Observables are utilized to monitor changes in properties. Similar to how "element.addEventListener" is used in the DOM for event listening, observables serve a comparable purpose for regular classes. They provide a mechanism to be notified when a property undergoes a change, extending this functionality beyond the DOM to other class instances.

The Observable class found in "crs.binding.classes.observable" gives you a base class allowing you to register and unregister events as if a class was a element, using the same “addEventListener” and “removeEventListener” syntax.

class MyClass extends crs.binding.classes.Observable {

const callback = (args) => { console.log(args) };
const instance = new MyClass();
instance.addEventListener("event_name", callback });
instance.removeEventListener("event_name", callback });

Observable also has a method called notify that you can use to dispatch events from in the class. It takes two parameters:

  1. event name
  2. event detail object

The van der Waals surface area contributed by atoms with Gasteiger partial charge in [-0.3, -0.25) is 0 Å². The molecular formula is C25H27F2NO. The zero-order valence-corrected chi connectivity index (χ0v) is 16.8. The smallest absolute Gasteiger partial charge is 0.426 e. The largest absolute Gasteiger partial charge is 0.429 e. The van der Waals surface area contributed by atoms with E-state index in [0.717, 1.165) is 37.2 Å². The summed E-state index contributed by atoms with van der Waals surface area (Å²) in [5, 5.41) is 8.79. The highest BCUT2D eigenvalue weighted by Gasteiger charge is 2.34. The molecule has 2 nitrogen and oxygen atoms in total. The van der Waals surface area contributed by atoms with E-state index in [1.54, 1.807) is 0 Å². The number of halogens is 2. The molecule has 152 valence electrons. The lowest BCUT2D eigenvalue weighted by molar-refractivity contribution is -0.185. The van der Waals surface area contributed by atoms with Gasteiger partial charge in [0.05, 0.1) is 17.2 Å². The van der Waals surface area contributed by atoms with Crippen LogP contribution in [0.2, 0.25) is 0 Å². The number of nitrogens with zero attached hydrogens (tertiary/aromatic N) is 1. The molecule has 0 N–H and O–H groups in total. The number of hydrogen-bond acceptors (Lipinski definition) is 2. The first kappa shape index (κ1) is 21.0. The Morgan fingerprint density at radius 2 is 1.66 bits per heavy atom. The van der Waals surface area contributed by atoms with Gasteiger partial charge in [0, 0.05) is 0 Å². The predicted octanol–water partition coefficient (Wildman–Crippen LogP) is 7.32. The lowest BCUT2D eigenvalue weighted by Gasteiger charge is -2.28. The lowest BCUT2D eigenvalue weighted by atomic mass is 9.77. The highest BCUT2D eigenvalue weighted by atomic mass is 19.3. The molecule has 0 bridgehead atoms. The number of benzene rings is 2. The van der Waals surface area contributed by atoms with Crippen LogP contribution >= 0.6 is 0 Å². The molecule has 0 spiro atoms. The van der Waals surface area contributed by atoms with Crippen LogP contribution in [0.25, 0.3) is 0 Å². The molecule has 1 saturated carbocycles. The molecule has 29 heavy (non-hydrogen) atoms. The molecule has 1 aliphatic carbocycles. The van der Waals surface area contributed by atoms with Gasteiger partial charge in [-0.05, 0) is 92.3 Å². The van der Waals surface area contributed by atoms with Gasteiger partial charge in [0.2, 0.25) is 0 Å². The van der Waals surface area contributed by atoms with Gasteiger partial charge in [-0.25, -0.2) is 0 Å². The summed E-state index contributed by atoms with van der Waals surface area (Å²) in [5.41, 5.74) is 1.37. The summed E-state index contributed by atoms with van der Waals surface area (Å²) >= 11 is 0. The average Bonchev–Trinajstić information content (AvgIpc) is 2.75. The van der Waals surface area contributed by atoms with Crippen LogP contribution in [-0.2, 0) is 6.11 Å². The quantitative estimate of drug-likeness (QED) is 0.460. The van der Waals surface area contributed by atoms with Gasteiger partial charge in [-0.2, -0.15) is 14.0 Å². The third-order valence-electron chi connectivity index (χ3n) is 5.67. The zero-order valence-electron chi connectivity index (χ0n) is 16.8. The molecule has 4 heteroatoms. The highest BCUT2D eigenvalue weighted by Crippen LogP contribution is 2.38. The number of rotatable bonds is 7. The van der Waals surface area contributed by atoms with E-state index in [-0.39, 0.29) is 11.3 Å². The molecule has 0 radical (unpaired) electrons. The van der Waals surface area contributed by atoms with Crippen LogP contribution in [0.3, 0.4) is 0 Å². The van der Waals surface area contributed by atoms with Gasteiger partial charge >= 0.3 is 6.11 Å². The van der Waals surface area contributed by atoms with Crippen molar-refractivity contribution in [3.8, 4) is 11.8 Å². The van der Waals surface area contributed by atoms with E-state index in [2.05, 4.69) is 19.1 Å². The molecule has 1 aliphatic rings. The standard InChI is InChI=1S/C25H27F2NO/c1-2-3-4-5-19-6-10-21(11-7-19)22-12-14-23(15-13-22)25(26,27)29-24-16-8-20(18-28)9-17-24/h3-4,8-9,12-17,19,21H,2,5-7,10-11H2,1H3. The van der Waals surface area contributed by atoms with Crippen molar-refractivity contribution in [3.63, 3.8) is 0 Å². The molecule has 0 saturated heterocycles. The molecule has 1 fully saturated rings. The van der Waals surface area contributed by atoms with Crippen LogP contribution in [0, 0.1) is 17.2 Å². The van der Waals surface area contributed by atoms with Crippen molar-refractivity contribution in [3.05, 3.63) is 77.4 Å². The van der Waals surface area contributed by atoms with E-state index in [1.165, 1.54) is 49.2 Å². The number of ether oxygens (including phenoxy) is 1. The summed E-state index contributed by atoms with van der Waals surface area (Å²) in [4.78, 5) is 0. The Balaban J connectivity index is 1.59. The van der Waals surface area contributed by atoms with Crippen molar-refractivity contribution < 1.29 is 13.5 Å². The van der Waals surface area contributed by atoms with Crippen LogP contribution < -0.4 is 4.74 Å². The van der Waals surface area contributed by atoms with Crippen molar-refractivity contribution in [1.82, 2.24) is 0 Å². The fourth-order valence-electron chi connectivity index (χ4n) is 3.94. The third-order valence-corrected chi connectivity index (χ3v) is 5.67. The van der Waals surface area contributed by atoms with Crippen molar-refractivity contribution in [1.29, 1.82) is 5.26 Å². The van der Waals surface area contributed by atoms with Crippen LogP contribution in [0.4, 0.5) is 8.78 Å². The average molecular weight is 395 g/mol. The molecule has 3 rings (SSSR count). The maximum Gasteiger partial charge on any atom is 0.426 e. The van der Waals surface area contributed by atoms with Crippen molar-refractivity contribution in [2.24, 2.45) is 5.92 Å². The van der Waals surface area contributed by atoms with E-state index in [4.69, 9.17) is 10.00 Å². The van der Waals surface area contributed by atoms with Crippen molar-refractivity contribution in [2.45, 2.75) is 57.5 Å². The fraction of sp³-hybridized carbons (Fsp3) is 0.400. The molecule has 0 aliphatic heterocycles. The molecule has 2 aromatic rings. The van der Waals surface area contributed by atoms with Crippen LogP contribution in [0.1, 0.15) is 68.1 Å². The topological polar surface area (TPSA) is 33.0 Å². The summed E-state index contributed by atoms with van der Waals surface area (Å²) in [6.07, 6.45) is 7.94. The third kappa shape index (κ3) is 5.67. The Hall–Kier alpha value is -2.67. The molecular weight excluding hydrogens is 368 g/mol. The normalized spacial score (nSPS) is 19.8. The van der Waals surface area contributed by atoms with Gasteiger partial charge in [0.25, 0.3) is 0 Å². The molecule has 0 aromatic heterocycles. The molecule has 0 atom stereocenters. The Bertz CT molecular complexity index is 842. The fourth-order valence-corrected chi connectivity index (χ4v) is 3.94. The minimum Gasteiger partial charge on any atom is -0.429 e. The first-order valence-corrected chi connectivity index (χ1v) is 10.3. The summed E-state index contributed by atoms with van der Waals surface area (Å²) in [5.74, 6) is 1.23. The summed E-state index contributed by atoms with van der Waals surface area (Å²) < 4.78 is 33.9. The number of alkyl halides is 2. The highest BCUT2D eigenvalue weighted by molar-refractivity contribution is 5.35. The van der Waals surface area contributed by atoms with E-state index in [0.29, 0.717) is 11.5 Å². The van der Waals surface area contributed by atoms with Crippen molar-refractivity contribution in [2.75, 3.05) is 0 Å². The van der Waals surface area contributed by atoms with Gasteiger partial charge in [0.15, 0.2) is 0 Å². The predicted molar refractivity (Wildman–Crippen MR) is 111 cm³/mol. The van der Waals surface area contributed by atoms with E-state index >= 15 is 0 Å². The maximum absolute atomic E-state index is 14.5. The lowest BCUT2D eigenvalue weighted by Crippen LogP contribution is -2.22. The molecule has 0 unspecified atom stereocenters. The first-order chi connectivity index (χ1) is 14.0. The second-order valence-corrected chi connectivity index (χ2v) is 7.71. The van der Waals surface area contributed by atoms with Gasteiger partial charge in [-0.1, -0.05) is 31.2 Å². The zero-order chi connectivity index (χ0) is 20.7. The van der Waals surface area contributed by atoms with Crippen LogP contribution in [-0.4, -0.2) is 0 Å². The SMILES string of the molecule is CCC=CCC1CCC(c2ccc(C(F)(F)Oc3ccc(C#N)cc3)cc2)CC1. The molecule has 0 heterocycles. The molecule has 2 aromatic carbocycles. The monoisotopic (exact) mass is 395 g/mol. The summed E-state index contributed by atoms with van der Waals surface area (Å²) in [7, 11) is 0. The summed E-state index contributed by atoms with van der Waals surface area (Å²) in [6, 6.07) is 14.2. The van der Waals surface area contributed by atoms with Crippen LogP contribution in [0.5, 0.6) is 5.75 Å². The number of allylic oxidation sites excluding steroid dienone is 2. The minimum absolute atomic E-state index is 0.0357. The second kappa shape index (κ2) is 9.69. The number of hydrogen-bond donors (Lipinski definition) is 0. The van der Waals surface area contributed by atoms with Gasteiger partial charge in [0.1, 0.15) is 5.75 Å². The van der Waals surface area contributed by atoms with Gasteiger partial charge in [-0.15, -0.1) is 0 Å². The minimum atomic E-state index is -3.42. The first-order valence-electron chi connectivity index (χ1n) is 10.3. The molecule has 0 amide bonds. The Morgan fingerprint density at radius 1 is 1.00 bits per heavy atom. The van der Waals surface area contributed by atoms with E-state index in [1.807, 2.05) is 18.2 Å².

You can also suppress notifications by setting the property "allowNotifications" to anything other than true.

Listening to changes on binding context

There are situations where it’s necessary to monitor changes to a property within a specific binding context. In such cases, you would set up a callback function that gets triggered in response to any alterations in that property, allowing you to effectively respond to these changes.

For this you will need three things.

  1. The bid of the context you want to listen on
  2. The property name you want to monitor for changes
  3. The callback function
await crs.binding.data.addCallback(bid, "firstName", this.#firstNameChanged);
await crs.binding.data.removeCallback(bid, "firstName", this.#firstNameChanged);

NB: You must remember to remove the callback when you are done.